No, I don't remember doing anything like that myself... although that's normal behavior for teenagers, I would say. For me, punk was very much about creativity (and by the way destruction can also be a form of creativity...), about the right to express yourself without money or a "proper" education. And comic books are the perfect medium for that since it's so cheap and low-tech and is regarded by most people to be the lowest form of trash imaginable. Before I really got started with comics I did films on super-8, which is as low-tech as you get in the film business. ( There was a quite big "no-budget" film scene in Europe for a while, which also had its roots in punk.), But in the end even that was too expensive to keep doing without any kind of financial sources.

Speaking of bizarre anecdotes, what is the weirdest thing you've received in the mail from a fan? And what does it signifies to you?

Some girl from Portland ordered one of my handmade toys that I advertised in Death & Candy #1, the soft Johnny Gun doll... I sent it off and didn't think any more of it. Then many months later, around Christmas, I got a huge package in the mail. There was a big Xeroxed photo of a girl holding an opened tin box full of chocolates, and a note that read something like "Thank you so much for the doll, you should have ripped me off for more money". Underneath was that same tin box, closed and wrapped in plastic. It was very heavy but I never opened it because I know what rotting blood smells and looks like, and that's what was oozing out from under the lid... I have no idea what that was about, but it wasn't funny at all. Maybe the doll got lost in the mail and she thought I never sent it, who knows? Or maybe she figured I'd think it was a "cool" thing to do? That's even more disturbing, it makes you wonder what kind of readers you have and why they're attracted to your stories in the first place. Anyway I guess there's a lot of frustration around these days everywhere, and a lot of people are just waiting for an excuse to let it out on someone else.

You said that your stuff was accepted in Europe only after you published in US…The funny thing about Europeans, from my experience, is that they are always complaining about US and still, they are sooo deeply impressed by anything that comes from the other side of the Ocean... Where do you think this is coming from?

I think it's a double-sided thing, a case of the grass always being greener on the other side of the fence...
Americans have a "cultural complex" in relation to Europeans. Many of the U.S. cartoonists I've met expressed an envy of their European colleagues. They felt that comics are taken more seriously and are allowed to be more "artistic" in Europe. But at the same time Europeans envy the Americans for the exact opposite reasons. They lack the unpretentiousness, the freedom of not having a heavy "cultural heritage" and the ability to simply concentrate on telling a story and being entertaining. Of course they also complain, because of the overwhelming market position (and stupidity) of the American mainstream entertainment industry...

What sort of films have you been producing? Animated or live action?

They were all different technically. At first I did animation, some cell animation and some cut-out stuff, and also one with just objects and dolls. Then I switched to live-action because I got tired of working so much (actors move all by themselves), although I used bits of animation for special effects in those films, too.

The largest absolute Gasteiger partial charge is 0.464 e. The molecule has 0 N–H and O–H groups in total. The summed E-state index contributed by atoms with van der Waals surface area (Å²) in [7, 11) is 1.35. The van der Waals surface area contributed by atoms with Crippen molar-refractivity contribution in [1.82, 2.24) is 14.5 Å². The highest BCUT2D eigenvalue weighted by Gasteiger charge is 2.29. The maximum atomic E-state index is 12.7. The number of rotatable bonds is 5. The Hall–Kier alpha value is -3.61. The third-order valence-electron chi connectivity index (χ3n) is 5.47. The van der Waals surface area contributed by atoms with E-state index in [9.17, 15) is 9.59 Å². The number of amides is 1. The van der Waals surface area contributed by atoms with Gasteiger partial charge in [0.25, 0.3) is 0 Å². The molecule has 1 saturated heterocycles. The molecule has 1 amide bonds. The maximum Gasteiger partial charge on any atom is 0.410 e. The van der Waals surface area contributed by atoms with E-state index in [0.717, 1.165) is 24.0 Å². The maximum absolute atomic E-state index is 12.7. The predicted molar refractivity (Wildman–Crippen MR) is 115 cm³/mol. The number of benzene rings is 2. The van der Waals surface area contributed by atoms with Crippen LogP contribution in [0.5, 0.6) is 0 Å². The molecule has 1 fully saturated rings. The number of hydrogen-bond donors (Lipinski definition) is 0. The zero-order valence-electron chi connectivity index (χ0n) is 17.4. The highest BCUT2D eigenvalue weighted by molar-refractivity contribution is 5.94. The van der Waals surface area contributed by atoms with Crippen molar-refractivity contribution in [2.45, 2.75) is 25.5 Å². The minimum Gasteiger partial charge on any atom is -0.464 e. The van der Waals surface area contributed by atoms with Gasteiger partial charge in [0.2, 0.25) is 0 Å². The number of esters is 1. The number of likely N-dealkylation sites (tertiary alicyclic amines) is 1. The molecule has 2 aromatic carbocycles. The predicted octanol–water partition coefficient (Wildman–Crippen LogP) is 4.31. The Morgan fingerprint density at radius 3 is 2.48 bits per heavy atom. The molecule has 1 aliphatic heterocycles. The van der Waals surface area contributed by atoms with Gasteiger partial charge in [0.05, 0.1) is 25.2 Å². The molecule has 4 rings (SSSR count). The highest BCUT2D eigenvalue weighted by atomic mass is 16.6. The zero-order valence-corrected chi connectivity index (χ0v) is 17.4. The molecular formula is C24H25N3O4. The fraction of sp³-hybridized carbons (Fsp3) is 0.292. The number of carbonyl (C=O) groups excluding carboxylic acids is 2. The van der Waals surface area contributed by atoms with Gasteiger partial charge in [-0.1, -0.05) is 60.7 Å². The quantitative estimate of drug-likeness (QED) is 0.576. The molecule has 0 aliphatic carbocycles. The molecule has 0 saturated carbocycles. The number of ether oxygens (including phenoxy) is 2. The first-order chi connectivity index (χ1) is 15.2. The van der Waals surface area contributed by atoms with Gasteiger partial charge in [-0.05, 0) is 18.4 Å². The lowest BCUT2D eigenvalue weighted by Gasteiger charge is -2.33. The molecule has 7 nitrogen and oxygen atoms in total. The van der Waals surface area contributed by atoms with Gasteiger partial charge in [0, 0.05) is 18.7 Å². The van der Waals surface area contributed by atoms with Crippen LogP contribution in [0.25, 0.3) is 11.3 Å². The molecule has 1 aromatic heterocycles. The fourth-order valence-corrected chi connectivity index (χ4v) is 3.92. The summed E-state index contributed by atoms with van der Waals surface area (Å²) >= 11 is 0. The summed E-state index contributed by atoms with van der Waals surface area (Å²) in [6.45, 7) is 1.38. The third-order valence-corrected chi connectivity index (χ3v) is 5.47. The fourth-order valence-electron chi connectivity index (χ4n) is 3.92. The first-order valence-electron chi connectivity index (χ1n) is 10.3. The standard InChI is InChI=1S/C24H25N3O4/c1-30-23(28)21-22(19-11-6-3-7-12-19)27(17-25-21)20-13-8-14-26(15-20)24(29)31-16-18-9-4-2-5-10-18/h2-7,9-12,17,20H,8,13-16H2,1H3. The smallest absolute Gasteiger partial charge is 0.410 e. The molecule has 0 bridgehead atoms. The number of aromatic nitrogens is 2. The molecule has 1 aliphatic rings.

They're all narrative in one way or the other, but I never had any dialogue in them since I found that too expensive and difficult to deal with. And anyway I primarily tell my stories in pictures. In fact, the last one I did was a pure silent movie without even music or sound effects. I got the idea from watching old silent classics at the Swedish Cinemathéque when they didn't have a copy with a music score available and no one to play the piano. I found that some of the drama became even stronger that way, it had almost a hypnotic effect sitting in that dark room and watching something in dead silence for almost two hours.
On another occasion, when I had been watching too many films (with sound, so I guess it must have been at some festival), I also found that some films actually get better if you fall half asleep as you watch them. My mind always filled in the parts that I didn't "see" and replaced them with much more interesting dream-scenes. And as I occasionally woke up, they mixed themselves perfectly with the real film. Sadly, I never took notes, so I can't remember any of it now...

What is the story behind your comic novel called Pixy? What was your idea when you started to work on it?

I don't really know anymore... It feels like a long time ago. In the beginning I had a quite clear synopsis, but once I started working on it, the characters started reinventing themselves (which I think is always the case) and forced me to change the story in many ways. And I wanted it to be entertaining, so mostly I just concentrated on telling the story as well as I could. I don't know what's the point of doing something if you know exactly what it's about and what it's going to be like. Then there's nothing left to discover.

As I said, Pixy was one of the first books by a European alternative comics creator to be published in US. Was the book originally published in Sweden or the US?

In Sweden. I didn't have any thoughts of translating it as I was working on it. I did that later because I was so disappointed by the fact that nobody bought it in Sweden.

My final question will be about something that I noticed while reading Pixy... When Pixy visits the world between life and death, there is an "Ikea Pyramid". As Ikea is one of the most famous Swedish companies, I was curious if there was a political idea behind that?

Not really. I have nothing in particular against Ikea. In fact, I often buy stuff there. It's cheap, has a nice and simple design, and nowadays the quality's not so bad either. I guess I just picked it as an example of these big warehouse-type of cash & carry places that are usually located way out in the middle of nowhere, lit up by a million lights, and where you can only go by car. I always found that so strange, like something from another world. So somehow it became this sort of Aztec pyramid with gas pumps in front. It's interesting how it was later revealed by the media that the founder of IKEA had been an active Nazi in his youth (something quite common in Sweden in the 30's and 40's), but I had no idea of this at the time...